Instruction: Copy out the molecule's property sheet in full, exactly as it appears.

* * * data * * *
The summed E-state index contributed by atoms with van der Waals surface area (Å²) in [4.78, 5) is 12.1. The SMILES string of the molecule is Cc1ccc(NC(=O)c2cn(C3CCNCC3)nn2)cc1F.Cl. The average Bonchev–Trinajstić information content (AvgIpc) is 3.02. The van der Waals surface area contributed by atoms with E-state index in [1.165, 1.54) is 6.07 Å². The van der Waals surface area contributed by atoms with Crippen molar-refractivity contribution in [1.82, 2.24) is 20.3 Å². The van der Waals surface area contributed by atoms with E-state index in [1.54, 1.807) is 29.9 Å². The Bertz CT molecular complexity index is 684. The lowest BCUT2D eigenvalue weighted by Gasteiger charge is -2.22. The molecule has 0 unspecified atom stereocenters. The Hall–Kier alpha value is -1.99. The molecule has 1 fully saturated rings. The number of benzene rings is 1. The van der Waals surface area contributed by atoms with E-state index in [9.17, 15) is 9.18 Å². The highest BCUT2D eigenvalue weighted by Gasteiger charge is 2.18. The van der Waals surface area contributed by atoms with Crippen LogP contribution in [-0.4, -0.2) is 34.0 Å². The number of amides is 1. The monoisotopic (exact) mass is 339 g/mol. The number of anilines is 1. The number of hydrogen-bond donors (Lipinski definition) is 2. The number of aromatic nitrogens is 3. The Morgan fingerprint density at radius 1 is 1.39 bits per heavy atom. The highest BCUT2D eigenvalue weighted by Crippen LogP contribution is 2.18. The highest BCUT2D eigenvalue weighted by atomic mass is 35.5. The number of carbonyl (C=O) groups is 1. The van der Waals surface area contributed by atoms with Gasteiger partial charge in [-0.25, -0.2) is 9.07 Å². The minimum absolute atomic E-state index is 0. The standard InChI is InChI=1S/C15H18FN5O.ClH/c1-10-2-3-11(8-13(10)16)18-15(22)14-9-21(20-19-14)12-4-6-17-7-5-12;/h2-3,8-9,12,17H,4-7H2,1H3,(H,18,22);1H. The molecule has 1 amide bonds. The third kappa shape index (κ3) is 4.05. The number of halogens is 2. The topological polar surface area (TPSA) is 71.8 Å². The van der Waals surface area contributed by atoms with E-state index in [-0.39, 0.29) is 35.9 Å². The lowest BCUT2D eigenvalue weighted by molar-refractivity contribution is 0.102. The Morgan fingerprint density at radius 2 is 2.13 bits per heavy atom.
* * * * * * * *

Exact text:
The summed E-state index contributed by atoms with van der Waals surface area (Å²) in [4.78, 5) is 12.1. The SMILES string of the molecule is Cc1ccc(NC(=O)c2cn(C3CCNCC3)nn2)cc1F.Cl. The average Bonchev–Trinajstić information content (AvgIpc) is 3.02. The van der Waals surface area contributed by atoms with E-state index in [1.165, 1.54) is 6.07 Å². The van der Waals surface area contributed by atoms with Crippen molar-refractivity contribution in [1.82, 2.24) is 20.3 Å². The van der Waals surface area contributed by atoms with E-state index in [1.54, 1.807) is 29.9 Å². The Bertz CT molecular complexity index is 684. The lowest BCUT2D eigenvalue weighted by Gasteiger charge is -2.22. The molecule has 0 unspecified atom stereocenters. The Hall–Kier alpha value is -1.99. The molecule has 1 fully saturated rings. The number of benzene rings is 1. The van der Waals surface area contributed by atoms with E-state index in [9.17, 15) is 9.18 Å². The highest BCUT2D eigenvalue weighted by Gasteiger charge is 2.18. The van der Waals surface area contributed by atoms with Crippen LogP contribution in [-0.4, -0.2) is 34.0 Å². The number of amides is 1. The monoisotopic (exact) mass is 339 g/mol. The number of anilines is 1. The number of hydrogen-bond donors (Lipinski definition) is 2. The number of aromatic nitrogens is 3. The Morgan fingerprint density at radius 1 is 1.39 bits per heavy atom. The highest BCUT2D eigenvalue weighted by Crippen LogP contribution is 2.18. The highest BCUT2D eigenvalue weighted by atomic mass is 35.5. The number of carbonyl (C=O) groups is 1. The van der Waals surface area contributed by atoms with Gasteiger partial charge in [-0.25, -0.2) is 9.07 Å². The minimum absolute atomic E-state index is 0. The standard InChI is InChI=1S/C15H18FN5O.ClH/c1-10-2-3-11(8-13(10)16)18-15(22)14-9-21(20-19-14)12-4-6-17-7-5-12;/h2-3,8-9,12,17H,4-7H2,1H3,(H,18,22);1H. The molecule has 1 amide bonds. The third kappa shape index (κ3) is 4.05. The number of halogens is 2. The topological polar surface area (TPSA) is 71.8 Å². The van der Waals surface area contributed by atoms with E-state index in [-0.39, 0.29) is 35.9 Å². The lowest BCUT2D eigenvalue weighted by molar-refractivity contribution is 0.102. The Morgan fingerprint density at radius 2 is 2.13 bits per heavy atom.